As architects and designers the realisation of our work is our consuming passion, not simply the creation of virtual or paper proposals. Our approach is very much hands-on from project inception through to completion engaging fully with all stake-holders along the way.

For us good design addresses all four key stages of the design process; Concept, Scheme, Detailed and Implementation. Each design stage should add its own intrinsic value whilst also respecting the spirit of the preceding and pending stages i.e. understanding the whole is paramount to the success of the finished project.

These four phases can be summarised:

1. Concept Design

The concept stage of any design offers the opportunity to set the agenda for the design solution with some innovative problem solving. A well thought out concept can bring clarity, order and simplicity to a situation where confusion once reigned - and in itself can add immense value to a design proposal.

The Concept Design describes the essence of the solution and defines its nature and spirit. It creates the foundation upon which the rest of the design is built and is therefore important to get right. Whilst ideas can be complex, Mies van der Rohe's statement "Less is more" is still a valid thought to hold onto in the design process.

2. Scheme Design

Embodying the spirit of the concept, the scheme design stage weaves into the proposal the specific programme requirements addressing functionality and brief, whilst constantly checking back to the concept to test validity.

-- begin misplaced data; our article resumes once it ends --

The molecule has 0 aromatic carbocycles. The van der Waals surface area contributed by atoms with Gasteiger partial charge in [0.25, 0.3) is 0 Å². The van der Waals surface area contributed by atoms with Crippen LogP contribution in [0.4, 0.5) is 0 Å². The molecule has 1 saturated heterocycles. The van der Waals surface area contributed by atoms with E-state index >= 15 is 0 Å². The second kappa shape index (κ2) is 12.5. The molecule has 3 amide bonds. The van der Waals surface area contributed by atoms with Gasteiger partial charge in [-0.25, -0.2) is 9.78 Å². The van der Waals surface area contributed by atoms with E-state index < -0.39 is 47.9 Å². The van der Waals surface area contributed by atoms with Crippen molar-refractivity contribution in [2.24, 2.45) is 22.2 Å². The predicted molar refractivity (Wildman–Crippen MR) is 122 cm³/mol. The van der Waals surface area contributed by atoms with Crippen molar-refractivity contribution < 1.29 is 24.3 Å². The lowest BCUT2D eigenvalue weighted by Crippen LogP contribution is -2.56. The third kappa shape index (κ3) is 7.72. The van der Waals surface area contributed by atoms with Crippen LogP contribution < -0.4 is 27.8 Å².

Whilst this can sometimes be a difficult transition to make in the design process, it is vitality important to get right if the clarity of a great concept is not to be lost. At times this may require challenging accepted common practice. However, doing so can add further value to a carefully considered concept.

3. Detailed Design

Capturing the essence and clarity of the concept and scheme design in the detailed design will further elevate the built outcome. In order to enrich any design the selection of materials and fittings is paramount and good detailing is just as important as the original concept.

4. Implementation

Implementing any design requires a broad range of skills and an ability to work compatibly with an expanding team responsible for building delivery. Added to which is the need for a fundamental understanding of the procurement process and the roles and responsibilities of specialist/designing subcontractors together with their co-ordination.

Our ability to work successfully with such teams to deliver our designs is evidenced by our completed works and, as stated above, remains a major driver for our practice.